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Exploration of wheelchair propulsion biomechanics in straightforward propulsion, turning manoeuvres and obstacle crossing: The impacts of sex, age and training

Chaikhot, Dhissanuvach (2019) Exploration of wheelchair propulsion biomechanics in straightforward propulsion, turning manoeuvres and obstacle crossing: The impacts of sex, age and training. PhD thesis, University of Essex.

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Abstract

A high incidence of injury in wheelchair dependent populations relates to a low mechanical efficiency and a high mechanical load of wheelchair propulsion. The user-related elements such as sex and age as well as training consequences were believed to be main determinants of wheelchair propulsion efficiency and performance. The aim of the present work sought to determine the impact of user-related components on straightforward and more complex wheelchair propulsion tasks, e.g. turning and obstacle crossing, in novice able-bodied users. The thesis consists of 4 parts 9 chapters. The first part introduces the topic in the form of an introduction (chapter 1) and a literature review (chapter 2), followed by six experimental studies and general discussion in the final chapter. A hundred able-bodied participants partook in different studies of the thesis. The first three experimental studies (chapter 3 – 6) were focused on the straightforward wheelchair propulsion. More complex wheelchair propulsions were explored from chapter 6 to 8. The analysis of asynchronous turns in three phases: approach, turning and depart phase, and compared to straightforward wheelchair propulsion was a novel approach and included in chapter 6 – 8. These chapters offer theoretical insight in human movements and provide detailed biomechanical information during turning manoeuvres. The sex differences in propulsion efficiency and characteristics (push speed, frequency, angle and force application) exist in the younger and older group regardless of the complexity of propulsion tasks, ranging from straightforward wheelchair propulsion (chapter 3) to turning manoeuvres and obstacle crossing (chapter 7). The differences between men and women, aged 20 – 85 years, were more pronounced with age. Timing parameter changes and propulsion efficiency decline with age were present in straightforward wheelchair propulsion and more clearly expressed in more complex wheelchair propulsion, in particular obstacle crossing. The individualised handcycle upper body training, consisting of 2 sessions/week for 4 weeks of resistance training at 70% of 1RM and 2 sessions/week for 4 weeks of 7x2 min handcycle high intensity interval training at 80% – 90% of maximal heart rate, does not seem to be helpful for improving propulsion efficiency during straightforward wheelchair propulsion, but it was for improving maximal physiological capacity in young able-bodied men (chapter 4). Chapter 8 emphasised that the 4x30 min wheelchair practice was beneficial to improved propulsion efficiency and characteristics during straightforward wheelchair propulsion. The wheelchair practice also improved propulsion characteristics and force application during turning manoeuvres and obstacle crossing. Finally, the present thesis provides insight into user related elements that affect propulsion efficiency and performance. Furthermore, it is the start of knowledge development on the biomechanics of more complex wheelchair propulsion i.e. turning and obstacle crossing.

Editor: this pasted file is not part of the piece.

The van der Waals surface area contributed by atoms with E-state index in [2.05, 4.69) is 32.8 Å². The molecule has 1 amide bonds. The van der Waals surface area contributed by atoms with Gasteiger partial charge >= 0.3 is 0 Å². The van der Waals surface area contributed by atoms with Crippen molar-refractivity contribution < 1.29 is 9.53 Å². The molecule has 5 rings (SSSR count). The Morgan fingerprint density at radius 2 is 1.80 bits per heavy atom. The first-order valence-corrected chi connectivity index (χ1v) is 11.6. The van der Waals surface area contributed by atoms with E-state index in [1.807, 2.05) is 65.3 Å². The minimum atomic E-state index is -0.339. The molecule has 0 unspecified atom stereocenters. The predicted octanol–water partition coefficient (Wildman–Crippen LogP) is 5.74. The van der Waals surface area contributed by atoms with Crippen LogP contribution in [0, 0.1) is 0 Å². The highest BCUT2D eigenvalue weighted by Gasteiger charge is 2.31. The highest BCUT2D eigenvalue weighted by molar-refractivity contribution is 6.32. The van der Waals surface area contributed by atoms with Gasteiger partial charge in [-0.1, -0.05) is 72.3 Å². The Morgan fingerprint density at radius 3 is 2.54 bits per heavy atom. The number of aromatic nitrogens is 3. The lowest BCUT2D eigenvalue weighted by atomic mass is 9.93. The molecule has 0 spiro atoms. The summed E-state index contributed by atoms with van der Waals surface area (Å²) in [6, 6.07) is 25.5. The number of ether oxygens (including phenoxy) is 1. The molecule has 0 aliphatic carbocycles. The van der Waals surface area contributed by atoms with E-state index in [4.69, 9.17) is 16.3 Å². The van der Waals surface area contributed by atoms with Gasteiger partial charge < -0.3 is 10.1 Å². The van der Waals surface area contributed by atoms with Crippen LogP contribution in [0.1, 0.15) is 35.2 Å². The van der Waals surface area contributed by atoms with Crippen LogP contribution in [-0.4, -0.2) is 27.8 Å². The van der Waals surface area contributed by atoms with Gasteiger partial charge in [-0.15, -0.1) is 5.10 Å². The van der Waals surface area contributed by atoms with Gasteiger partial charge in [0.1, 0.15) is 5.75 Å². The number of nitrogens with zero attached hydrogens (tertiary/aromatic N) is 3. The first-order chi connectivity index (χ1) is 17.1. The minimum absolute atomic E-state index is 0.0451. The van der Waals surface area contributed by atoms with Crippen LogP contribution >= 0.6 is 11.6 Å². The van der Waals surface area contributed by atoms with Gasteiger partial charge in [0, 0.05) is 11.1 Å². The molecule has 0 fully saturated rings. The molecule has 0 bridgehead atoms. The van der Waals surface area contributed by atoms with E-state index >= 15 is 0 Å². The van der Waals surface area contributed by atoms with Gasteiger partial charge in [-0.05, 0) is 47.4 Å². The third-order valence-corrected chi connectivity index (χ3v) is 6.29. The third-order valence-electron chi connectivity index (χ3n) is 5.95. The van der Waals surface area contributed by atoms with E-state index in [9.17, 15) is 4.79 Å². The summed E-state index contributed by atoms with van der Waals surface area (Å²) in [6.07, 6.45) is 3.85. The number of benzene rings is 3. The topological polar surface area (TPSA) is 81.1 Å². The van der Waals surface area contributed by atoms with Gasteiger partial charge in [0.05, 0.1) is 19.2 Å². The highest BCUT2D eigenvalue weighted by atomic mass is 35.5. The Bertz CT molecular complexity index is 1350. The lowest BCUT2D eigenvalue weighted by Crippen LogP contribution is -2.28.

Item Type: Thesis (PhD)
Uncontrolled Keywords: wheelchair propulsion, Biomechanics, Turning, Sex, Age, Exercise, wheelchair training
Subjects: G Geography. Anthropology. Recreation > GV Recreation Leisure > GV557 Sport
Q Science > QP Physiology
R Medicine > RZ Other systems of medicine
Divisions: Faculty of Science and Health > Sport, Rehabilitation and Exercise Sciences, School of
Depositing User: Dhissanuvach Chaikhot
Date Deposited: 06 Sep 2019 14:11
Last Modified: 06 Sep 2019 14:11
URI: http://repository.essex.ac.uk/id/eprint/25272

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